In differential geometry, an embedding induces a Riemann metric on a manifold , and especially determines the Laplace-Beltrami operator . The normal bundle is given on , and then the mean curvature vector is defined as the trace of the second fundamental form divided by . Hence, the vector indicates the normal direction on each point of , and its length is called the mean curvature. Beltrami’s formula relates those objects as

 Lg→r→r=−n⋅→H→r.

One can refer to [7, 4] for mathematical details.

Motivated by this formula, we define a graph curvature vector of an embedding by

 →Hd:=−L→rd,  Hs:=−Lrs,   for s=1,2,⋯,d. (2.20)

Unlike differential geometry, this vector does not indicate the normal direction, because it is not defined for discrete points. Nevertheless, the vector has a special meaning in physics as explained in §7. The embedding energy is given with the curvature vector, that is, , and invariant by the Euclidean group action. In some cases, it is convenient to suppose a metric is induced by an embedding as in Figure 2.1. For example, we can define weights by using the distance, such as

 wij:=C⋅exp⎛⎝−∥→rd(i)−→rd(j)∥2Rd2σ2⎞⎠.

Several researches show this type of weights converges into a heat kernel on a manifold in the limit [21, 3, 9]. Instead, we study another type of weights in Theorem 7.4.

## 3 Matrix description of the geometric formulation

In this section, we give matrix description of the formulation discussed in §2.

First we remark that our formulation contains two types of parameters in a measure and an inner product independently. A measure is just given by a positive function on

, thus its degree of freedom is

. On the other hand, an inner product is determined by weights which satisfy and , hence its degree of freedom is . When they are taken on a certain relation, well-known cases appear as follows.

Let , , and be -matrices.

By -basis, a function is represented as a numerical vector . Then, an inner product is written as , and the Dirichlet energy is as , which does not depend on . The Laplacian is given as

, and its eigenvalue equation is

 (D−W)f=ρMf.

The corresponding eigenvectors, denoted by an

-matrix , defines the Fourier transform and its inverse , where . An embedding is described as an -matrix , then its curvature vector is as .

In the case of -basis, since as mentioned in (2.13), we have , where . The Laplacian is described as , because

 Lf=∑i∈Vdeg(i)√μiμi~fi~ei−∑i,j∈Vwij√μiμj~fj~ei.

When assume or , we obtain the known Laplacians; the combinatorial Laplacian, the random walk Laplacian, and the normalized Laplacian [20]. However, we do not use this configuration for random walks in §5.

The above notations are summarized in Table 3.1.

## 4 Application I: spectral graph theory

We review basic results about eigenvalue estimation in spectral graph theory to check its compatibility with our formulation. These results are regarded as discrete analogues of spectral geometry and related to the graph cut problem in §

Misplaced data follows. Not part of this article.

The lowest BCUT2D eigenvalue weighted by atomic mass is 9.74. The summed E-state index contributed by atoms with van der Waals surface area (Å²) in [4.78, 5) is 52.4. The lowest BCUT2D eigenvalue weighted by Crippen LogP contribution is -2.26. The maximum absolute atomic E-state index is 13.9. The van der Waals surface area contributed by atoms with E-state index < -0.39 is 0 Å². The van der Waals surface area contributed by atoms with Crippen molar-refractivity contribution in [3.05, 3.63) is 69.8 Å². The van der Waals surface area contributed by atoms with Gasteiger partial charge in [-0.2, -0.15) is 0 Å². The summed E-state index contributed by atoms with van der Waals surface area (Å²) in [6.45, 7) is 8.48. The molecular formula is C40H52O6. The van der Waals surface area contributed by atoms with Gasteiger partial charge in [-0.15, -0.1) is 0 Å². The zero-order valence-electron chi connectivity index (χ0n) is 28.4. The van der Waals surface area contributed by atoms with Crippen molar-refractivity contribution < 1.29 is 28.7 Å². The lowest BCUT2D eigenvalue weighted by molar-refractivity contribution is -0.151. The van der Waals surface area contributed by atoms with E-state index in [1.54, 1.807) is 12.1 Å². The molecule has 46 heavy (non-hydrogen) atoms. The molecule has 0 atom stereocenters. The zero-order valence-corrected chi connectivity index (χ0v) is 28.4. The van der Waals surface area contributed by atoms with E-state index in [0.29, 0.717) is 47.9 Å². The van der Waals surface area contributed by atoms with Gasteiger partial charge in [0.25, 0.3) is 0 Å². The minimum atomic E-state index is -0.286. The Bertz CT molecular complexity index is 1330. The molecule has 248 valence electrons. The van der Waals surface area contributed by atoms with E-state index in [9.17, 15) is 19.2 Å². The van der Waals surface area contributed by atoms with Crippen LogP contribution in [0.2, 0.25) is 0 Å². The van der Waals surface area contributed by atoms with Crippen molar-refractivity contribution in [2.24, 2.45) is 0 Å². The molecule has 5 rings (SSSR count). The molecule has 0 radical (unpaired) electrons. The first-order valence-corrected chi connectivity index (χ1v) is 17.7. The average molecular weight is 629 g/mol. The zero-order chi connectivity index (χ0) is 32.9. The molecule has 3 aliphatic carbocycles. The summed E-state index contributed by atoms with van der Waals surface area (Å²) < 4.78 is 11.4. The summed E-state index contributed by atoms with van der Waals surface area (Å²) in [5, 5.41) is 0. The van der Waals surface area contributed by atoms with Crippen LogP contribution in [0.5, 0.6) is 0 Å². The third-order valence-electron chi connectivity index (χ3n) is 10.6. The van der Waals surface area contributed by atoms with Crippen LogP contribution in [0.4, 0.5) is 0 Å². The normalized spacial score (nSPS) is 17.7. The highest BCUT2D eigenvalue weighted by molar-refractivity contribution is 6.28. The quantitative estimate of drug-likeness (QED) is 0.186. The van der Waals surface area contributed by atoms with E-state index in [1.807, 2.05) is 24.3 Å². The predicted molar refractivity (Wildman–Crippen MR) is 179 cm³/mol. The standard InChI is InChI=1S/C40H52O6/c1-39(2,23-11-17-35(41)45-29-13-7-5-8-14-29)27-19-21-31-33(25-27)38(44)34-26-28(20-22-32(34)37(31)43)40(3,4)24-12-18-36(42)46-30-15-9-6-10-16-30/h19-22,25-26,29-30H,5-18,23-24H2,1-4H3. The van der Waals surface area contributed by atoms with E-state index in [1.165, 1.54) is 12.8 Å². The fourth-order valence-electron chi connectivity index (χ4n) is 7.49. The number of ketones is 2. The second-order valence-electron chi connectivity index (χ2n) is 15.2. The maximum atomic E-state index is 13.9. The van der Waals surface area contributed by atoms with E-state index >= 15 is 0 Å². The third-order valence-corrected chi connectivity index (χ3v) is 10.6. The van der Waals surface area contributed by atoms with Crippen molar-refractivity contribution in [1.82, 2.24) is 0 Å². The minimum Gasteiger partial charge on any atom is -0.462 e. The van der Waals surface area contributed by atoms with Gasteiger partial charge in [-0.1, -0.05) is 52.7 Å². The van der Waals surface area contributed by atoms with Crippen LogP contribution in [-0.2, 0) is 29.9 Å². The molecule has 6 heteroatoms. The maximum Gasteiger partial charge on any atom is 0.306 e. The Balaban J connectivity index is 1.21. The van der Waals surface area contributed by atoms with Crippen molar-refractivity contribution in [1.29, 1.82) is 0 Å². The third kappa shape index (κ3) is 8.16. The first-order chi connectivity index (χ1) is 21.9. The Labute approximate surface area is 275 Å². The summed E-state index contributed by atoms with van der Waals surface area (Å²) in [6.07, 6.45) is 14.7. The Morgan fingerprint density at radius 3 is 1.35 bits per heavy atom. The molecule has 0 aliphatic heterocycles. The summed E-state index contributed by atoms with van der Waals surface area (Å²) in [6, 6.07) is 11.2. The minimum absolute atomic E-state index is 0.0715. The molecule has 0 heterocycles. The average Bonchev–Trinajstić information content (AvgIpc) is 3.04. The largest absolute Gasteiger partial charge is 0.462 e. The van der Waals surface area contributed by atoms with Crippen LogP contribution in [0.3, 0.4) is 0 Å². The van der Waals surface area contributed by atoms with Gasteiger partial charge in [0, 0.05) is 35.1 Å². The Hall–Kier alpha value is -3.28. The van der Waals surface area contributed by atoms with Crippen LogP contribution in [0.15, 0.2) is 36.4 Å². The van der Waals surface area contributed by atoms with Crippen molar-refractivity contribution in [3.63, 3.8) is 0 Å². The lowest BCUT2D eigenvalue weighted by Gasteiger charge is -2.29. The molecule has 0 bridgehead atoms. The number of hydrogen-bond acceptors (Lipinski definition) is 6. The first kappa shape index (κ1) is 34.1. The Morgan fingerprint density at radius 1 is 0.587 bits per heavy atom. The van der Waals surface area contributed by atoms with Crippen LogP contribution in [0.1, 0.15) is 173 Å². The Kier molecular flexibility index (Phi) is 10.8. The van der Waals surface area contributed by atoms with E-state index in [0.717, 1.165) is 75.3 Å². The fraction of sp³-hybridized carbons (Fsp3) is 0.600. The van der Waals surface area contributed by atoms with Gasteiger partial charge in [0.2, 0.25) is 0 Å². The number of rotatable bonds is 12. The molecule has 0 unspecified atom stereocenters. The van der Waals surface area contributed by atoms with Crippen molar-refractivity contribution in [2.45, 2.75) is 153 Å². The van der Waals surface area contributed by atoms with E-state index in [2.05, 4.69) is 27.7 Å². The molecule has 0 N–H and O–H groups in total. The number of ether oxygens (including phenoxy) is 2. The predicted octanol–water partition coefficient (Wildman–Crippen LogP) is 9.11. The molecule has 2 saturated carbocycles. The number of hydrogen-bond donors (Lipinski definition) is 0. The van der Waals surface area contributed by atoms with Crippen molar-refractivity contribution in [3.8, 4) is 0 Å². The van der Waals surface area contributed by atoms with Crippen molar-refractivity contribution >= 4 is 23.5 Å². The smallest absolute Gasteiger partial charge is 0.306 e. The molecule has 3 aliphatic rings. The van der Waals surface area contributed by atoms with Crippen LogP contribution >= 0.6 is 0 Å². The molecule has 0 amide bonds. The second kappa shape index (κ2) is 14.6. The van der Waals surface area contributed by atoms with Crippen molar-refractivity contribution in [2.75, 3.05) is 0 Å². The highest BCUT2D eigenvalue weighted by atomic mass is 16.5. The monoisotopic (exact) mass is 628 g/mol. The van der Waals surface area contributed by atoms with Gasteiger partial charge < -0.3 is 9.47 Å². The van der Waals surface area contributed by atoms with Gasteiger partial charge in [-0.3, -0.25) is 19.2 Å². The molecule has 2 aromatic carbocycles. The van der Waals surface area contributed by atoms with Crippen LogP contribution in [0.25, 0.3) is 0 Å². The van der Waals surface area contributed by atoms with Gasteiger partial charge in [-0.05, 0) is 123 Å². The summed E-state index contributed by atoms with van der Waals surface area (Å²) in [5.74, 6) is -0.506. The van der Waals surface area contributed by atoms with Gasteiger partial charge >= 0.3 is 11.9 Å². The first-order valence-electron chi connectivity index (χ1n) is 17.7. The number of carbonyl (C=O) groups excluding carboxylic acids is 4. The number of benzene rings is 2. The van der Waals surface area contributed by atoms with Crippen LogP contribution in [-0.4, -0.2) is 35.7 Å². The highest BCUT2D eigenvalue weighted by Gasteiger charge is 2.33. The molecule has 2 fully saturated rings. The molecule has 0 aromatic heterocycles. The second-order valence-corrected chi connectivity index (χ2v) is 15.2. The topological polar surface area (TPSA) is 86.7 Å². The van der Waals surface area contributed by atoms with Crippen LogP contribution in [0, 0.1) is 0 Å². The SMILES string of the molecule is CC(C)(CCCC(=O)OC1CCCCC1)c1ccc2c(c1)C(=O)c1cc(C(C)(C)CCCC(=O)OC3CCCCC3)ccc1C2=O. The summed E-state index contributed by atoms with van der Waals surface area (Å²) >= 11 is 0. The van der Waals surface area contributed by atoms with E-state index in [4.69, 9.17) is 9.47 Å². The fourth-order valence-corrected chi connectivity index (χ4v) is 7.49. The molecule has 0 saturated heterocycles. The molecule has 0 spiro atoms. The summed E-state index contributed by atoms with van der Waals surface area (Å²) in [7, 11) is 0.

### 4.1 upper bound of eigenvalues

First, we estimate an upper bound for the largest eigenvalue . Put .

.

###### Proof..

We have

 ρn=⟨vn,Lvn⟩A =12∑i,j∈Vwij(vn(i)−vn(j))2 ≤∑i,j∈Vwij(vn(i)2+vn(j)2)≤2maxi∈Vdeg(i)μi

because . ∎

Next, we give an upper bound for the second smallest eigenvalue , which is characterized as a minimum value of in functions . For this purpose, the isoperimetric constant is useful, because it is defined in a similar way to the characterization of :

 β=min∅≠A⊊Vvol(∂A)vol(A):=min∅≠A⊊VE(χA,χA)∥χA∥2A, (4.2)

where and is taken over all subsets satisfying . From (2.11), we can check , then for a complement .

.

###### Proof..

For any such that , put , which satisfies , then we have

 E(fA,fA) =∑i∈A,j∈Acwij(vol(A)+vol(Ac))2=vol(V)2vol(∂A), ∥fA∥2A =vol(A)vol(Ac)2+vol(A)2vol(Ac)=vol(V)vol(A)vol(Ac).

Hence, we obtain by . ∎

### 4.2 lower bound of eigenvalues

Here, we estimate an lower bound for the second smallest eigenvalue .

.

###### Proof..

First we claim

 β∫Vf(x)dμx≤12∑i,j∈Vwij|fi−fj|, (4.5)

for a positive function such that . We take a sequence of subsets so that is represented as by . Then, we can see

 12∑i,j∈Vwij|fi−fj| =l∑s=1∑i∈As,j∈Acswijhs =l∑s=1hsvol(∂As)≥βl∑s=1hs∫VχAs(x)dμx,

as required. Now, we can write by positive functions which satisfies since . It is easy to check , then applying (4.5) to , we obtain

 β2∥g+∥4A ≤14(∑i,j∈Vwij|g+(i)−g+(j)|⋅|g+(i)+g+(j)|)2 ≤14(∑i,j∈Vwij|g+(i)−g+2(j)|2)⋅(∑i,j∈Vwij|g+(i)+g+(j)|2)2 ≤12E(g+,g+)⋅2∑i,j∈Vwij(g+(i)2+g+(j)2)≤2ρ2δ∥g+∥4A.

In the second inequality, we used the Cauchy-Schwarz inequality: for . ∎

This theorem is called Cheeger’s inequality and its continuous analogue is known in differential geometry [6].

## 5 Application II: random walks

In this section, we deduce some notations of random walks from our formulation. In §5.1, we review random walks briefly, and in §5.2, we consider their connection with a geometric distance.

### 5.1 heat equations

For , putting , we have

 Scf=∑i∈Vcμi−deg(i)cμifiei+∑i,j∈Vwijcμifjei=∑i,j∈Vθijcμifjei, (5.1)

for , where we put and for . Needless to say, the eigenvalue decomposition of is given as

 Scvi=λivi, λi=1−ρic, 1=λ1≥λ2≥⋯≥λn≥1−2δc,

by (2.16) and Lemma 4.1. Besides, is described as

 (5.2)
###### Proposition 5.3.

For and , define operators

 Pk:=Skc,  Qt:=∞∑k=0e−ttkk!P